Album Review: FOUR

One_Direction_-_Four

Four. Four years. Four albums. Millions of screaming fans. Who else could we be talking about but One Direction? Last week the group that emerged from the UK’s X Factor debuted their newest album, FOUR, named specifically to designate their fourth album. In only four short years, that is a true feat for any band.

The album opens with single, “Steal My Girl,” which has already captivated the world. It’s got a crooning beat, romantic lyrics, and that killer falsetto from Zayn, making it an instant 1D classic.

“Ready to Run” was one of the previewed songs fans received if they pre-ordered the album. It eases you in, with a soothing acoustic guitar that builds into a drum beat that carries you right along until you’re dancing along with the chorus. It is also a great song showing off the varied talents of each member of the band. There is something special when each has his moment in the sun, and “Ready to Run” is only the first of many on this album to do so. The message of being free and looking to the future is also signature One Direction, and it’s nice that they have continued this theme, but can present it in a new way each time.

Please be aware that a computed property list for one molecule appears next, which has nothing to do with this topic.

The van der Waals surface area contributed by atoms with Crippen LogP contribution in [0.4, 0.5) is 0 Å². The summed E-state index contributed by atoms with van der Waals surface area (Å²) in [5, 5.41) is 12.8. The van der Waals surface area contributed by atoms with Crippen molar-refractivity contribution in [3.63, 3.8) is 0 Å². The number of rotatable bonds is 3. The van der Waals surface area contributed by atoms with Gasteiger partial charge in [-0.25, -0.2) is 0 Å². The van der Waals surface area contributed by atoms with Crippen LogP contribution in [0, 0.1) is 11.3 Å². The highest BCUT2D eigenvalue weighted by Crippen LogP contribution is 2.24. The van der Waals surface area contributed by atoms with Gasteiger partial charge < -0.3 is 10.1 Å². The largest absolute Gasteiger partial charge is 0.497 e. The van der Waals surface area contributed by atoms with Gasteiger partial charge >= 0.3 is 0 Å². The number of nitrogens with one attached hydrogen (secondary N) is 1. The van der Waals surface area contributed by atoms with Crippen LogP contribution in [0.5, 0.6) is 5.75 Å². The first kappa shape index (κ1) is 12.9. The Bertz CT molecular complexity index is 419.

“Where Do Broken Hearts Go” has a harsher, rock core that immediately sticks with you. The lyrical content is slightly reminiscent of the Jonas Brothers’ “What Did I Do To Your Heart,” and both songs are catchy, though One Direction certainly does not have that Southern twang the JoBros tested out. “WDBHG” has a heart wrenching element that pulls you in, and you can definitely see it being an anthem that fans will scream along to live.

Another pre-order song, “18,” is by far the most heartfelt song on the album. There’s no doubt why—it was penned by the master himself, Ed Sheeran. With that said, there is not much more that needs to be spelled out about this ballad. The lyrics are tear-jerker sweet, and the musical delivery is incredibly authentic. It’s as if Sheeran asked the boys to sing in their accents, making the song as genuine and natural as possible. “18” is a matured “Little Things” that shows how much One Direction has grown, and yet still holds them true to their roots.